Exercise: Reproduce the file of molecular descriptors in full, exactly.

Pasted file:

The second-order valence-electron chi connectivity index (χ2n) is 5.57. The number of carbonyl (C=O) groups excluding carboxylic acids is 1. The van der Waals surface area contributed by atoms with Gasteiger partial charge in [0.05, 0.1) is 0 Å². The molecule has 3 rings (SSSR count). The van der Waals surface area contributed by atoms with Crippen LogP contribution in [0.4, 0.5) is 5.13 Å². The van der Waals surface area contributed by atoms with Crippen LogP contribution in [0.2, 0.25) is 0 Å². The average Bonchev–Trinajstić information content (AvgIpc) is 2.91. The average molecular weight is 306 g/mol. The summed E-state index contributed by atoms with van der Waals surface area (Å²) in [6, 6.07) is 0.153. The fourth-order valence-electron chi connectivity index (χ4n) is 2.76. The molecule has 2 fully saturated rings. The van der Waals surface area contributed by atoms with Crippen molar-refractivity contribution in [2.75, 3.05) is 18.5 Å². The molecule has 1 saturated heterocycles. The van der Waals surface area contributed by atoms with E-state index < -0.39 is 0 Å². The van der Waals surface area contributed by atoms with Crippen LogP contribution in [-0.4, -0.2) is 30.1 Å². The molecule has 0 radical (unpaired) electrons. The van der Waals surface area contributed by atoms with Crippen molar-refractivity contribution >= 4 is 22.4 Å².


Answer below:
The second-order valence-electron chi connectivity index (χ2n) is 5.57. The number of carbonyl (C=O) groups excluding carboxylic acids is 1. The van der Waals surface area contributed by atoms with Gasteiger partial charge in [0.05, 0.1) is 0 Å². The molecule has 3 rings (SSSR count). The van der Waals surface area contributed by atoms with Crippen LogP contribution in [0.4, 0.5) is 5.13 Å². The van der Waals surface area contributed by atoms with Crippen LogP contribution in [0.2, 0.25) is 0 Å². The average Bonchev–Trinajstić information content (AvgIpc) is 2.91. The average molecular weight is 306 g/mol. The summed E-state index contributed by atoms with van der Waals surface area (Å²) in [6, 6.07) is 0.153. The fourth-order valence-electron chi connectivity index (χ4n) is 2.76. The molecule has 2 fully saturated rings. The van der Waals surface area contributed by atoms with Crippen molar-refractivity contribution in [2.75, 3.05) is 18.5 Å². The molecule has 1 saturated heterocycles. The van der Waals surface area contributed by atoms with E-state index < -0.39 is 0 Å². The van der Waals surface area contributed by atoms with Crippen LogP contribution in [-0.4, -0.2) is 30.1 Å². The molecule has 0 radical (unpaired) electrons. The van der Waals surface area contributed by atoms with Crippen molar-refractivity contribution >= 4 is 22.4 Å².